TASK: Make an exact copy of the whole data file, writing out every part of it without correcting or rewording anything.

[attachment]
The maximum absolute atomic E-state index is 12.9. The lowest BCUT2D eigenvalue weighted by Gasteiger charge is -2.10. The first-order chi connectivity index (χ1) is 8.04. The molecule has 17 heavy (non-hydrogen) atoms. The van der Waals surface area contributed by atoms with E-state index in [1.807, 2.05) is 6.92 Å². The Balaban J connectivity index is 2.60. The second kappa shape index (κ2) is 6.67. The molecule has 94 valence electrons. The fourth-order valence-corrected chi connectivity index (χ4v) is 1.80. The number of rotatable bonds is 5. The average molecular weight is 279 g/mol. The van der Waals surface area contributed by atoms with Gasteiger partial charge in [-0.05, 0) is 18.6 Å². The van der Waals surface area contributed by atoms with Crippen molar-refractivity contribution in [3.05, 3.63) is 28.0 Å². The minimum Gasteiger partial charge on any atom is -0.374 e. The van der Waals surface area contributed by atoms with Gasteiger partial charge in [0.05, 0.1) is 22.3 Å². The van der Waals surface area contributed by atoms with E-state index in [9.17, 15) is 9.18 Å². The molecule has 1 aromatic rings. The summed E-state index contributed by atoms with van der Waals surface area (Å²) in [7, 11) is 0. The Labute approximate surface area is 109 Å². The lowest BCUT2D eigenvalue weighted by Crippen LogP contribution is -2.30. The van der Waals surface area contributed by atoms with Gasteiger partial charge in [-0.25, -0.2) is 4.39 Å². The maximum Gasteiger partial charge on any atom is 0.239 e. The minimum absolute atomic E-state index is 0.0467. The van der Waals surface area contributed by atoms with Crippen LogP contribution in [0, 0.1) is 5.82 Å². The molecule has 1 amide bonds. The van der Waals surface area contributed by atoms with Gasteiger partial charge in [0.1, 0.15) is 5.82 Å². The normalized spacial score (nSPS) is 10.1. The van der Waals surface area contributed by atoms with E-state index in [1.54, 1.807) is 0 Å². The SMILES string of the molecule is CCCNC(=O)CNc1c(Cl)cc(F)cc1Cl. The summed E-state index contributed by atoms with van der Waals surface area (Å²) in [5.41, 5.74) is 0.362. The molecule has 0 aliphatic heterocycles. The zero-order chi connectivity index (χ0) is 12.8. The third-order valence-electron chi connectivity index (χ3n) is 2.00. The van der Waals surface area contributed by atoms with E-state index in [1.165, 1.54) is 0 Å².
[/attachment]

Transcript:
The maximum absolute atomic E-state index is 12.9. The lowest BCUT2D eigenvalue weighted by Gasteiger charge is -2.10. The first-order chi connectivity index (χ1) is 8.04. The molecule has 17 heavy (non-hydrogen) atoms. The van der Waals surface area contributed by atoms with E-state index in [1.807, 2.05) is 6.92 Å². The Balaban J connectivity index is 2.60. The second kappa shape index (κ2) is 6.67. The molecule has 94 valence electrons. The fourth-order valence-corrected chi connectivity index (χ4v) is 1.80. The number of rotatable bonds is 5. The average molecular weight is 279 g/mol. The van der Waals surface area contributed by atoms with Gasteiger partial charge in [-0.05, 0) is 18.6 Å². The van der Waals surface area contributed by atoms with Crippen molar-refractivity contribution in [3.05, 3.63) is 28.0 Å². The minimum Gasteiger partial charge on any atom is -0.374 e. The van der Waals surface area contributed by atoms with Gasteiger partial charge in [0.05, 0.1) is 22.3 Å². The van der Waals surface area contributed by atoms with E-state index in [9.17, 15) is 9.18 Å². The molecule has 1 aromatic rings. The summed E-state index contributed by atoms with van der Waals surface area (Å²) in [7, 11) is 0. The Labute approximate surface area is 109 Å². The lowest BCUT2D eigenvalue weighted by Crippen LogP contribution is -2.30. The van der Waals surface area contributed by atoms with Gasteiger partial charge in [-0.25, -0.2) is 4.39 Å². The maximum Gasteiger partial charge on any atom is 0.239 e. The minimum absolute atomic E-state index is 0.0467. The van der Waals surface area contributed by atoms with Crippen LogP contribution in [0, 0.1) is 5.82 Å². The molecule has 1 amide bonds. The van der Waals surface area contributed by atoms with Gasteiger partial charge in [0.1, 0.15) is 5.82 Å². The normalized spacial score (nSPS) is 10.1. The van der Waals surface area contributed by atoms with E-state index in [1.54, 1.807) is 0 Å². The SMILES string of the molecule is CCCNC(=O)CNc1c(Cl)cc(F)cc1Cl. The summed E-state index contributed by atoms with van der Waals surface area (Å²) in [5.41, 5.74) is 0.362. The molecule has 0 aliphatic heterocycles. The zero-order chi connectivity index (χ0) is 12.8. The third-order valence-electron chi connectivity index (χ3n) is 2.00. The van der Waals surface area contributed by atoms with E-state index in [1.165, 1.54) is 0 Å².